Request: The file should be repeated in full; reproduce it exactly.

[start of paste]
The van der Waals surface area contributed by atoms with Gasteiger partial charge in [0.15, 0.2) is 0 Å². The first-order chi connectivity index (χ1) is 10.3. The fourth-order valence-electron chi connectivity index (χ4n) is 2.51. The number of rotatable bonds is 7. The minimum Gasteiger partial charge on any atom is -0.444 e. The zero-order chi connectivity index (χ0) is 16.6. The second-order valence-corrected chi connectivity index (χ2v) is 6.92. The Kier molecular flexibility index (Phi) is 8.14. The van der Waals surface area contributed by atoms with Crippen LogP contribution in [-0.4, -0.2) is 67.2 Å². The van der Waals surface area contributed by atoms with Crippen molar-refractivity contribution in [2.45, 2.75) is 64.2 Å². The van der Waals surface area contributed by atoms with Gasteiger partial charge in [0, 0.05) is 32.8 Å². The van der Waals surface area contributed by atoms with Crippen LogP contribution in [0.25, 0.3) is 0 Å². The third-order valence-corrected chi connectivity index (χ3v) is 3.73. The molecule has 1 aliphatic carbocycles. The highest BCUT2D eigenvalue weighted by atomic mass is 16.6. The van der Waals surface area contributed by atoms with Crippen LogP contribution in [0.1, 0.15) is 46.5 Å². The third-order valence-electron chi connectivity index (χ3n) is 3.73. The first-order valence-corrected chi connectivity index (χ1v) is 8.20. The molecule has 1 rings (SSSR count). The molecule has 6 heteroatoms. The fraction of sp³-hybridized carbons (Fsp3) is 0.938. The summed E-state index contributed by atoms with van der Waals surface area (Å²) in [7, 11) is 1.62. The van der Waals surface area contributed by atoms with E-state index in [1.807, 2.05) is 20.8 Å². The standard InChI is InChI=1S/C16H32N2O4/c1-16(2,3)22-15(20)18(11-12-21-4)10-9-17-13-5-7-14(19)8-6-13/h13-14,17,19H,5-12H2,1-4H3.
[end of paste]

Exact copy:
The van der Waals surface area contributed by atoms with Gasteiger partial charge in [0.15, 0.2) is 0 Å². The first-order chi connectivity index (χ1) is 10.3. The fourth-order valence-electron chi connectivity index (χ4n) is 2.51. The number of rotatable bonds is 7. The minimum Gasteiger partial charge on any atom is -0.444 e. The zero-order chi connectivity index (χ0) is 16.6. The second-order valence-corrected chi connectivity index (χ2v) is 6.92. The Kier molecular flexibility index (Phi) is 8.14. The van der Waals surface area contributed by atoms with Crippen LogP contribution in [-0.4, -0.2) is 67.2 Å². The van der Waals surface area contributed by atoms with Crippen molar-refractivity contribution in [2.45, 2.75) is 64.2 Å². The van der Waals surface area contributed by atoms with Gasteiger partial charge in [0, 0.05) is 32.8 Å². The van der Waals surface area contributed by atoms with Crippen LogP contribution in [0.25, 0.3) is 0 Å². The third-order valence-corrected chi connectivity index (χ3v) is 3.73. The molecule has 1 aliphatic carbocycles. The highest BCUT2D eigenvalue weighted by atomic mass is 16.6. The van der Waals surface area contributed by atoms with Crippen LogP contribution in [0.1, 0.15) is 46.5 Å². The third-order valence-electron chi connectivity index (χ3n) is 3.73. The first-order valence-corrected chi connectivity index (χ1v) is 8.20. The molecule has 1 rings (SSSR count). The molecule has 6 heteroatoms. The fraction of sp³-hybridized carbons (Fsp3) is 0.938. The summed E-state index contributed by atoms with van der Waals surface area (Å²) in [7, 11) is 1.62. The van der Waals surface area contributed by atoms with E-state index in [1.807, 2.05) is 20.8 Å². The standard InChI is InChI=1S/C16H32N2O4/c1-16(2,3)22-15(20)18(11-12-21-4)10-9-17-13-5-7-14(19)8-6-13/h13-14,17,19H,5-12H2,1-4H3.